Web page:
Livestock Research for Rural Development 10 (1) 1998

Citation of this paper

Preliminary observations on the effect of work (driving sugar cane press) on intake of pressed sugar cane stalk and urea-treated rice straw by buffaloes and cattle

Nguyen Phuc Tien* and T R Preston

University of Agriculture and Forestry, Thu Duc, Ho Chi Minh City, Vietnam
* Goat and Rabbit Research Centre, Son Tay, Hatay province, Vietnam

Abstract

Six animals (three crossbred Sindhi*Chinese Yellow cows of 24918 kg and three female buffaloes of 33720 kg ) were used to study the effect of work (driving a sugarcane press ) on intake of pressed sugarcane stalk (PSC) and urea-treated rice straw (UTS) and on some parameters of metabolic stress. Two buffaloes were lactating and were assessed for effects of diet and work on milk yield. The buffaloes were fed PSC for the first two weeks and UTS the second 2 weeks. The cows received UTS in weeks 1 and 2 and PSC in weeks 3 and 4. The buffaloes worked during weeks 1 and 3; the cows worked in weeks 2 and 4. On the PSC diet a molasses-urea block was also fed. The UTS was not supplemented.

Intakes of dry matter on both PSC and UTS diets, adjusted by covariance for liveweight, were some 50% higher for the buffaloes than for the cows. The heart rate after working was significantly greater for the cows than for the buffaloes but there were no differences in the rate of grinding the sugar cane.

Dry matter intake was higher on the urea-treated straw diet then on the pressed sugar cane stalk. Buffaloes would not eat the molasses-urea block. By contrast, the cows consumed an average of 450 g/day. The heart rate of buffaloes after working was much greater when the diet was urea-treated straw compared with pressed cane stalk. Milk yield of the two lactating buffaloes was higher on the diet of urea-treated rice straw than when PSC was fed.

Key words: Buffaloes, cattle, pressed sugarcane stalk, urea-treated rice straw, feed intake, pulse, respiration rate, milk yield, work.

Introduction

In Vietnam, draught animals play an important role, especially for small-holders. Cattle and buffaloes are the most common domesticated species used for draught work and preferences for one or other of these species vary with the region. In areas where sugar cane is produced as the main crop, the farmers use cattle or buffaloes to drive the crusher to extract the sugar juice. Farmers prefer animal power as it is cheaper than an engine and does not require purchase gasoline or diesel. In addition, farmers can profitably use their available resources such as animals, local feeds and family labour to carry out this traditional work.

It has been suggested by Miah and Sarker (1990 ) that sugar cane crushing demands a much higher energy input from the animal than other farm activities such as ploughing and threshing. Therefore, knowledge of effects of sugar cane crushing on animal physiology as well as their performance may be useful for the smallholder farmer. Pressed sugar cane stalk is the residue after extracting the juice for artisan sugar production at smallholder level. The pressed stalk is usually air-dried and used as the fuel for evaporating the juice. When the juice is used as a replacement for cereal grain to feed livestock (Preston 1995), the residual pressed stalk can be used to replace firewood for cooking or as a feed for ruminants. The freshly pressed stalk contains some 20-25% of sugars (dry matter basis) which makes it a potentially more valuable feed resource than the bagasse produced in industrial sugar manufacture.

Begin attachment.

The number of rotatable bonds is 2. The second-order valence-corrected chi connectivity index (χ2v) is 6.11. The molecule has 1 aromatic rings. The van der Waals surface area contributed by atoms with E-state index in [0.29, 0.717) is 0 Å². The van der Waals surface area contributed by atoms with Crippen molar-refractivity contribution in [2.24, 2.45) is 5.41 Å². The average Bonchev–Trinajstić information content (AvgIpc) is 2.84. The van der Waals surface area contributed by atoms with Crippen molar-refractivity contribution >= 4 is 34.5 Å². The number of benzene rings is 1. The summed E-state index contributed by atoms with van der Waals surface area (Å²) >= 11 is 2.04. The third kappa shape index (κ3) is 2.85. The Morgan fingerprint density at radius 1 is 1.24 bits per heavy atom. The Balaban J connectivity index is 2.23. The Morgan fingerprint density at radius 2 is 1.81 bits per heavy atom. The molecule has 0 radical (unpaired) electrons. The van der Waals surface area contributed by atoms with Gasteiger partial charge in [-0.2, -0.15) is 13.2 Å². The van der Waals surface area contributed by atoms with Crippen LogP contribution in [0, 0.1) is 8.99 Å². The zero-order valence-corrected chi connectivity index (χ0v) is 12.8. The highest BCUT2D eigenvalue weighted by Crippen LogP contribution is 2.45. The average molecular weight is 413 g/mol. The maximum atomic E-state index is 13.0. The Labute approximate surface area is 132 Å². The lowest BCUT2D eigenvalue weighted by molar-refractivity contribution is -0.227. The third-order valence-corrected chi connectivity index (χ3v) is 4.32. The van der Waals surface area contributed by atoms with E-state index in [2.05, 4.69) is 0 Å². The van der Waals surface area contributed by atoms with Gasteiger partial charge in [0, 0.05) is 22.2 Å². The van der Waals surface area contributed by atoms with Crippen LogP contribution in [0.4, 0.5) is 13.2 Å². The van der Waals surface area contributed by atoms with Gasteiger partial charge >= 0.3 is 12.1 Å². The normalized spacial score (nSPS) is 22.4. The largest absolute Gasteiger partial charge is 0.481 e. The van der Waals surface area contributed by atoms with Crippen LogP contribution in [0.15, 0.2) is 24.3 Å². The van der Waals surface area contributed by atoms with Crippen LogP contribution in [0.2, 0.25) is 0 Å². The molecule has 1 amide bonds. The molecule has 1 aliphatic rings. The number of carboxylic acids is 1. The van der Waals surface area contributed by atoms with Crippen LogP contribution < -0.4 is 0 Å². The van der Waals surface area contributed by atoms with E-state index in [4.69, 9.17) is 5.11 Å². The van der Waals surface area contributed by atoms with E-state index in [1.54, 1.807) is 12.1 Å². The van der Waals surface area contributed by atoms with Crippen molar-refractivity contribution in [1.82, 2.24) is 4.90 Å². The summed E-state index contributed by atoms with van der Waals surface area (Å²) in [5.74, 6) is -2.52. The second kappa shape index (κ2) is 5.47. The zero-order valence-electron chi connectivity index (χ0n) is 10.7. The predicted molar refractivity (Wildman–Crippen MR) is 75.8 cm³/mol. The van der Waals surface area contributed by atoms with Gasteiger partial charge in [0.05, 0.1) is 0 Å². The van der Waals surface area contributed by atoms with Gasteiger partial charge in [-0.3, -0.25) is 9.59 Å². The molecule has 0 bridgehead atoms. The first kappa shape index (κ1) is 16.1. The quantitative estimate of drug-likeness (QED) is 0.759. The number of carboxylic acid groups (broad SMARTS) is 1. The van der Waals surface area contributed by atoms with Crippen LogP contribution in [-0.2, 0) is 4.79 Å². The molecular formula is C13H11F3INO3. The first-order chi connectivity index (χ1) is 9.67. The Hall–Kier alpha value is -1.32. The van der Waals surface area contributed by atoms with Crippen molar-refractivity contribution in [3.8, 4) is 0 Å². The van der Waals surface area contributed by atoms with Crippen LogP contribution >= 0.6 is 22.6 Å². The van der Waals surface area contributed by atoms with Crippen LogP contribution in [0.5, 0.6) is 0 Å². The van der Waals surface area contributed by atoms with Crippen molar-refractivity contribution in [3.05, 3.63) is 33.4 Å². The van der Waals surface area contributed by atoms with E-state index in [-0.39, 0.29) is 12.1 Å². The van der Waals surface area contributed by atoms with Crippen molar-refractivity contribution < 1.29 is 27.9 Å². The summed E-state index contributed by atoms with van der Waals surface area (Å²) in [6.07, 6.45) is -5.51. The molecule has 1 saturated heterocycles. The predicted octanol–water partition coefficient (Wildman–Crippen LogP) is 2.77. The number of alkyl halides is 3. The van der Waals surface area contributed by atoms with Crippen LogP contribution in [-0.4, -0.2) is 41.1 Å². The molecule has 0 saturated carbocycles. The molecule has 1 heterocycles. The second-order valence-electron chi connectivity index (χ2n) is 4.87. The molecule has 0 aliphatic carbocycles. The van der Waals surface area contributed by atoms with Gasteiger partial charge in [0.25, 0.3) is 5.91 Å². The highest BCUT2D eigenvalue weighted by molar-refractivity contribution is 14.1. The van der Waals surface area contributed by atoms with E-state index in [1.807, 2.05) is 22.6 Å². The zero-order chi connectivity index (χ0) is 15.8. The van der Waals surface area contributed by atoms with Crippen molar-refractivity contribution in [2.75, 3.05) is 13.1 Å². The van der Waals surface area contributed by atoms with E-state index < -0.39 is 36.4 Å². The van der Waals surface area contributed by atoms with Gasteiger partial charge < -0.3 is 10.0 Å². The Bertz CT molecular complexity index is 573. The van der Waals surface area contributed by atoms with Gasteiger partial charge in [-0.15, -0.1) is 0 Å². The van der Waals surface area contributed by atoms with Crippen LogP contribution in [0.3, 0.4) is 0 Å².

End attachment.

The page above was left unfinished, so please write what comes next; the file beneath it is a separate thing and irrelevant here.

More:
It is a common belief of farmers, but not apparently documented scientifically, that fibrous feeds of low nutritive value are eaten more readily, and utilised more efficiently, by buffaloes than by cattle.

The purpose of this experiment was to obtain some preliminary information on the relative responses of buffaloes and cattle when fed pressed sugar cane stalk, as compared with urea-treated rice straw, and subjected to a work load induced by driving a sugar cane crusher.

Materials and methods

Sugar cane crusher:

The vertical crusher had three rolls; two small ones of 80 cm circumference and a large one of 110 cm . The circle round which the animals walked to operate the crusher had a diameter of 7.3 m.

Experimental animals:

Six animals (three crossbred Sindhi*Chinese Yellow cows of 24918 kg and three female buffaloes of 33720 kg) were used to study the effect of work (driving a sugarcane press ) on intake of pressed sugarcane stalk (PSC) and urea-treated rice straw (UTS) and on some parameters of metabolic stress. Two of the buffaloes were lactating (3rd and 5th week of lactation, respectively). The cows were pregnant (3rd to 6th month).

Design and treatments:

The first replicate (one buffalo and one cow) was located at the "Ecological Farm" situated on the campus of the University of Agriculture and Forestry, near Ho Chi Minh City in South Vietnam. The second and third replicates (two buffaloes and two cattle) were located at the Goat and Rabbit Research Centre, in Hatay province in North Vietnam. As sugar cane stalk and rice straw are plant resources of relatively constant composition, unlikely to be affected significantly by latitude and soil, it was expected that responses to these two feeds would be similar in the two ecological zones.